How to Connect Rails to Salesforce

To connect your app to Salesforce Online, the first thing you need to do is go to https://developer.salesforce.com/signup and create a developer account. This is how you obtain a client ID and client secret, which you will need to securely connect your Rails application to your salesforce account.

Setting Up in Salesforce

Once you log in to Developer Salesforce, press “Setup” in the dropdown Settings menu as shown on the screenshot.

On the left menu, select “Apps” then “App Manager” and then “New Connected App”

Fill in the required fields. The ‘Callback URL’ should be a HTTPS link (e.g. a ngrok link to your app on testing step) and choose OAuth scopes

After saving the connected app, “Consumer Key” and “Consumer Secret” will be available. You also need to generate an “Initial Access Token”.

Note: changes may take more than “2–10 minutes” they say it takes to apply. In some cases we had to wait for about 20 minutes for the changes to apply.

Don’t forget to write down the “Consumer Key” and “Consumer Secret” (Consumer Secret is hidden by default. You will have to click on the “Reveal secret” link)

Setting up a Rails app

Step 1. Add the gems below and run bundle install

gem 'restforce'
gem 'omniauth-salesforce'
gem 'salesforce_bulk_api'

Step 2. Create config/initializers/omniauth.rb

OmniAuth.config.logger = Rails.logger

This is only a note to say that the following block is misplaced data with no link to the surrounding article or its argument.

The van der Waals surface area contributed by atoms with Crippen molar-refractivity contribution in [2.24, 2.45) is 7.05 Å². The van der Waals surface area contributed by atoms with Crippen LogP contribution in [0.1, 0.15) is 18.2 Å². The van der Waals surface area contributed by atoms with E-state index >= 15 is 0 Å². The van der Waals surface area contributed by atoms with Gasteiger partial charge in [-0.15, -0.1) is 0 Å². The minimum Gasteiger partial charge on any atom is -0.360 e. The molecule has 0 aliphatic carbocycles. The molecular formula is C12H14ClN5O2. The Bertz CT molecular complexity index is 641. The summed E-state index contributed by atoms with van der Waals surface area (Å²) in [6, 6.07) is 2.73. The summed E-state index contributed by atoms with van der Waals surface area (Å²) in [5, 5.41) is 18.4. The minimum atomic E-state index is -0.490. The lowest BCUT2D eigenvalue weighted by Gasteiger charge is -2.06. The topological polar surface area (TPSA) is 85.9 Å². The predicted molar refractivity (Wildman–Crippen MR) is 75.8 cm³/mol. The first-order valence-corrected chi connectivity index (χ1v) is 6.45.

Rails.application.config.middleware.use OmniAuth::Builder do
callback_url: '/auth/salesforce/callback'

Step 3. Setup your routes

Rails.application.routes.draw do
match 'auth/:provider/callback', to: 'sessions#create', via: [:get, :post]
match 'auth/failure', to: redirect('/'), via: [:get, :post]
match 'signout', to: 'sessions#destroy', as: 'signout', via: [:get, :post]

Step 4. Create model User

rails g model User
class User < ApplicationRecord
def self.from_omniauth(auth)
where(auth.slice(:provider, :uid).permit!).first_or_initialize.tap do |user|
user.provider = auth.provider
user.uid = auth.uid
user.name = auth.info.name
user.oauth_token = auth.credentials.token
user.refresh_token = auth.credentials.refresh_token
user.instance_url = auth.credentials.instance_url

Step 5. Edit the migration you just created

class CreateUsers < ActiveRecord::Migration[6.0]